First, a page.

Background: The human being is defined as a 'superorganism' since it is made up of its own cells and microorganisms that reside inside and outside the human body. Commensal microorganisms, which are even ten times more numerous than the cells present in the body, perform very important functions for the host, as they contribute to the health of the host, resist pathogens, maintain homeostasis, and modulate the immune system. In the mouth, there are different types of microorganisms, such as viruses, mycoplasmas, bacteria, archaea, fungi, and protozoa, often organized in communities. The aim of this umbrella review is to evaluate if there is a connection between the oral microbiome and systematic diseases. Methodology: A literature search was conducted through PubMed/MEDLINE, the COCHRANE library, Scopus, and Web of Science databases without any restrictions. Because of the large number of articles included and the wide range of methods and results among the studies found, it was not possible to report the results in the form of a systematic review or meta-analysis. Therefore, a narrative review was conducted. We obtained 73.931 results, of which 3593 passed the English language filter. After the screening of the titles and abstracts, non-topic entries were excluded, but most articles obtained concerned interactions between the oral microbiome and systemic diseases. Discussion: A description of the normal microbial flora was present in the oral cavity both in physiological conditions and in local pathological conditions and in the most widespread systemic pathologies. Furthermore, the therapeutic precautions that the clinician can follow in order to intervene on the change in the microbiome have been described. Conclusions: This review highlights what are the intercorrelations of the oral microbiota in healthy subjects and in subjects in pathological conditions. According to several recent studies, there is a clear correlation between dysbiosis of the oral microbiota and diseases such as diabetes, cardiovascular diseases, chronic inflammatory diseases, and neurodegenerative diseases.

The Interaction between the Oral Microbiome and Systemic Diseases: A Narrative Review

Pisano, Massimo;Giordano, Francesco;Sangiovanni, Giuseppe;Capuano, Nicoletta;Acerra, Alfonso;D'Ambrosio, Francesco
2023-01-01

Abstract

Background: The human being is defined as a 'superorganism' since it is made up of its own cells and microorganisms that reside inside and outside the human body. Commensal microorganisms, which are even ten times more numerous than the cells present in the body, perform very important functions for the host, as they contribute to the health of the host, resist pathogens, maintain homeostasis, and modulate the immune system. In the mouth, there are different types of microorganisms, such as viruses, mycoplasmas, bacteria, archaea, fungi, and protozoa, often organized in communities. The aim of this umbrella review is to evaluate if there is a connection between the oral microbiome and systematic diseases. Methodology: A literature search was conducted through PubMed/MEDLINE, the COCHRANE library, Scopus, and Web of Science databases without any restrictions. Because of the large number of articles included and the wide range of methods and results among the studies found, it was not possible to report the results in the form of a systematic review or meta-analysis. Therefore, a narrative review was conducted. We obtained 73.931 results, of which 3593 passed the English language filter. After the screening of the titles and abstracts, non-topic entries were excluded, but most articles obtained concerned interactions between the oral microbiome and systemic diseases. Discussion: A description of the normal microbial flora was present in the oral cavity both in physiological conditions and in local pathological conditions and in the most widespread systemic pathologies. Furthermore, the therapeutic precautions that the clinician can follow in order to intervene on the change in the microbiome have been described. Conclusions: This review highlights what are the intercorrelations of the oral microbiota in healthy subjects and in subjects in pathological conditions. According to several recent studies, there is a clear correlation between dysbiosis of the oral microbiota and diseases such as diabetes, cardiovascular diseases, chronic inflammatory diseases, and neurodegenerative diseases.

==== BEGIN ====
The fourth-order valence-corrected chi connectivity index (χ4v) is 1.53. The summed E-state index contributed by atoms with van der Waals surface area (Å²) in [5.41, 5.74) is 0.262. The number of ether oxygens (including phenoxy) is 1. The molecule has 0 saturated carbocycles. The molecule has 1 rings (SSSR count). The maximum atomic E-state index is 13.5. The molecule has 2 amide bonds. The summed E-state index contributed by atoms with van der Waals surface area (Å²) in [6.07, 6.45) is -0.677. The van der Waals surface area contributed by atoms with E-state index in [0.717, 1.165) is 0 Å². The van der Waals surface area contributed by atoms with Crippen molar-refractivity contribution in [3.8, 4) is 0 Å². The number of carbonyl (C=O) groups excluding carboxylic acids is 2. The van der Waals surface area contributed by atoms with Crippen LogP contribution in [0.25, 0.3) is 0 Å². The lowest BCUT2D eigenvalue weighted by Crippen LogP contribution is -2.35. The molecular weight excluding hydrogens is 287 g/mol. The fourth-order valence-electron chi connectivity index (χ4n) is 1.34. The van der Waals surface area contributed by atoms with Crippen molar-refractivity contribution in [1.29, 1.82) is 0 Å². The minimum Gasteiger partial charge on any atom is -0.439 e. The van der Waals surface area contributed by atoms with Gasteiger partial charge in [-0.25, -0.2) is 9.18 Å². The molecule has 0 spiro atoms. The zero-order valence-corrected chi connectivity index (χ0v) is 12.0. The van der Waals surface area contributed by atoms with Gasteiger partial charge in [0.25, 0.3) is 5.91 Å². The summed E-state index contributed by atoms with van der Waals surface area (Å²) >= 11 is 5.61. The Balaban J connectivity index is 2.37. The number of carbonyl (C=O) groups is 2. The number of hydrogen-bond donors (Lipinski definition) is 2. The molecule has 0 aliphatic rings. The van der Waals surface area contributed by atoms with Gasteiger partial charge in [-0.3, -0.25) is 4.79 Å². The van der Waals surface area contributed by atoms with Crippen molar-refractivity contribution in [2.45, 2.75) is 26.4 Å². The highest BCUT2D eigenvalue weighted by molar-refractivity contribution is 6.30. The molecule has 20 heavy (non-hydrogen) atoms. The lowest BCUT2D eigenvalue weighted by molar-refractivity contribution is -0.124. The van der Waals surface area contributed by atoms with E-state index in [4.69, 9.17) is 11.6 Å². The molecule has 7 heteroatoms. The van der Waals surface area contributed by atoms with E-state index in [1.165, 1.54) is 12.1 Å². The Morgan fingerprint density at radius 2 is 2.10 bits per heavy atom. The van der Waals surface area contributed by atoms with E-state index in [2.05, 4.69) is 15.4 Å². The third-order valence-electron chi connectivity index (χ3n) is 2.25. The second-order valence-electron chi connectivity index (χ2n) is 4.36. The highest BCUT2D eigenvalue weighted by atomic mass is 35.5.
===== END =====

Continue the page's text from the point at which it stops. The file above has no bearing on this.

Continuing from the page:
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Utilizza questo identificativo per citare o creare un link a questo documento: https://hdl.handle.net/11386/4865880
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